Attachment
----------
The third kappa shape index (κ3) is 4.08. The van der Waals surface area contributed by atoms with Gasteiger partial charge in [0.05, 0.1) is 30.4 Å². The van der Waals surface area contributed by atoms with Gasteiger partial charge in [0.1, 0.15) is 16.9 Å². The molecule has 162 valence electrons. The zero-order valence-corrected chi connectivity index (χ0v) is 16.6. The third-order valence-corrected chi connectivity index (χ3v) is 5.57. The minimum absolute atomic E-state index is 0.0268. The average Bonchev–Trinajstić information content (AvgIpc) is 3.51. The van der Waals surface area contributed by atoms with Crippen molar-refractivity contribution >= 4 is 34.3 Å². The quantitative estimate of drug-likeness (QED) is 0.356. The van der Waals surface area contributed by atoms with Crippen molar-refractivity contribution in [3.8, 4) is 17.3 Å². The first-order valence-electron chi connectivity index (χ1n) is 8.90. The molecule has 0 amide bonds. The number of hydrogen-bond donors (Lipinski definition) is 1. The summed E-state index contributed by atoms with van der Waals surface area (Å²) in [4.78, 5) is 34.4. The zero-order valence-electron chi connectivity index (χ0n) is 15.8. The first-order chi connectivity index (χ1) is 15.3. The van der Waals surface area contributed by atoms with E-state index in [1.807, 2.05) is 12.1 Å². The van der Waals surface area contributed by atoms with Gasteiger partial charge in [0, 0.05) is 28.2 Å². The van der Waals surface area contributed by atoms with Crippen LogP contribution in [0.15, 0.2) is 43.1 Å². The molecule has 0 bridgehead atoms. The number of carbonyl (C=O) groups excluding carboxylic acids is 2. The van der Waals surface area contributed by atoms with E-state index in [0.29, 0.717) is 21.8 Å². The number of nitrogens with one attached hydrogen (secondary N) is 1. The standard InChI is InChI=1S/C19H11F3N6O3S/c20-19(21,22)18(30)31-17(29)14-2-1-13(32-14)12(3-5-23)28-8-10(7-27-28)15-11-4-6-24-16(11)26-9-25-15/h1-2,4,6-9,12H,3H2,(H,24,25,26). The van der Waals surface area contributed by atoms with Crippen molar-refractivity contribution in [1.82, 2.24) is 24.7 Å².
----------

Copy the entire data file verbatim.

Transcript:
The third kappa shape index (κ3) is 4.08. The van der Waals surface area contributed by atoms with Gasteiger partial charge in [0.05, 0.1) is 30.4 Å². The van der Waals surface area contributed by atoms with Gasteiger partial charge in [0.1, 0.15) is 16.9 Å². The molecule has 162 valence electrons. The zero-order valence-corrected chi connectivity index (χ0v) is 16.6. The third-order valence-corrected chi connectivity index (χ3v) is 5.57. The minimum absolute atomic E-state index is 0.0268. The average Bonchev–Trinajstić information content (AvgIpc) is 3.51. The van der Waals surface area contributed by atoms with Crippen molar-refractivity contribution >= 4 is 34.3 Å². The quantitative estimate of drug-likeness (QED) is 0.356. The van der Waals surface area contributed by atoms with Crippen molar-refractivity contribution in [3.8, 4) is 17.3 Å². The first-order valence-electron chi connectivity index (χ1n) is 8.90. The molecule has 0 amide bonds. The number of hydrogen-bond donors (Lipinski definition) is 1. The summed E-state index contributed by atoms with van der Waals surface area (Å²) in [4.78, 5) is 34.4. The zero-order valence-electron chi connectivity index (χ0n) is 15.8. The first-order chi connectivity index (χ1) is 15.3. The van der Waals surface area contributed by atoms with E-state index in [1.807, 2.05) is 12.1 Å². The van der Waals surface area contributed by atoms with Gasteiger partial charge in [0, 0.05) is 28.2 Å². The van der Waals surface area contributed by atoms with Crippen LogP contribution in [0.15, 0.2) is 43.1 Å². The molecule has 0 bridgehead atoms. The number of carbonyl (C=O) groups excluding carboxylic acids is 2. The van der Waals surface area contributed by atoms with E-state index in [0.29, 0.717) is 21.8 Å². The number of nitrogens with one attached hydrogen (secondary N) is 1. The standard InChI is InChI=1S/C19H11F3N6O3S/c20-19(21,22)18(30)31-17(29)14-2-1-13(32-14)12(3-5-23)28-8-10(7-27-28)15-11-4-6-24-16(11)26-9-25-15/h1-2,4,6-9,12H,3H2,(H,24,25,26). The van der Waals surface area contributed by atoms with Crippen molar-refractivity contribution in [1.82, 2.24) is 24.7 Å².